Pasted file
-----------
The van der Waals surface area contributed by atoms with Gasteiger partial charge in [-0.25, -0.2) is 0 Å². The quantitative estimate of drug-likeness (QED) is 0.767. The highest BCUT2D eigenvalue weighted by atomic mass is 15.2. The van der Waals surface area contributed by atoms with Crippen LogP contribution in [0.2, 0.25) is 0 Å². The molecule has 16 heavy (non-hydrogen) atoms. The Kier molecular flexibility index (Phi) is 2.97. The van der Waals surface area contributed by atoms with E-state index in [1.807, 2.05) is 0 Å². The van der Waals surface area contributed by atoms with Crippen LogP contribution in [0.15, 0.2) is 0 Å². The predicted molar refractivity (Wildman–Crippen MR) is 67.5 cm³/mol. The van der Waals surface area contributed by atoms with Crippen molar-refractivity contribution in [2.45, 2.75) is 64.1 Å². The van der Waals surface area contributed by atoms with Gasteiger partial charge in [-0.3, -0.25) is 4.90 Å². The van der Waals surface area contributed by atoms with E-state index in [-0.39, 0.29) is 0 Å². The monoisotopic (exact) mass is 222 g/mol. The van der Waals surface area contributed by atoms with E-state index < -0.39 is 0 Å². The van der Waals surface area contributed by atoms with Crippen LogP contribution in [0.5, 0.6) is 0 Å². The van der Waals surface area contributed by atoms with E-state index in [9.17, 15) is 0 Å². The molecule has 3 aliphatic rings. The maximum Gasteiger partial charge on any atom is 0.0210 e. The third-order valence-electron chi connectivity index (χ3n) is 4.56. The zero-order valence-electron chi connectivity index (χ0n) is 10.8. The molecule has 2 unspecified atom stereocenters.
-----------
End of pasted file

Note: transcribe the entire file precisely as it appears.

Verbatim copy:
The van der Waals surface area contributed by atoms with Gasteiger partial charge in [-0.25, -0.2) is 0 Å². The quantitative estimate of drug-likeness (QED) is 0.767. The highest BCUT2D eigenvalue weighted by atomic mass is 15.2. The van der Waals surface area contributed by atoms with Crippen LogP contribution in [0.2, 0.25) is 0 Å². The molecule has 16 heavy (non-hydrogen) atoms. The Kier molecular flexibility index (Phi) is 2.97. The van der Waals surface area contributed by atoms with E-state index in [1.807, 2.05) is 0 Å². The van der Waals surface area contributed by atoms with Crippen LogP contribution in [0.15, 0.2) is 0 Å². The predicted molar refractivity (Wildman–Crippen MR) is 67.5 cm³/mol. The van der Waals surface area contributed by atoms with Crippen molar-refractivity contribution in [2.45, 2.75) is 64.1 Å². The van der Waals surface area contributed by atoms with Gasteiger partial charge in [-0.3, -0.25) is 4.90 Å². The van der Waals surface area contributed by atoms with E-state index in [-0.39, 0.29) is 0 Å². The monoisotopic (exact) mass is 222 g/mol. The van der Waals surface area contributed by atoms with E-state index < -0.39 is 0 Å². The van der Waals surface area contributed by atoms with Crippen LogP contribution in [0.5, 0.6) is 0 Å². The van der Waals surface area contributed by atoms with E-state index in [9.17, 15) is 0 Å². The molecule has 3 aliphatic rings. The maximum Gasteiger partial charge on any atom is 0.0210 e. The third-order valence-electron chi connectivity index (χ3n) is 4.56. The zero-order valence-electron chi connectivity index (χ0n) is 10.8. The molecule has 2 unspecified atom stereocenters.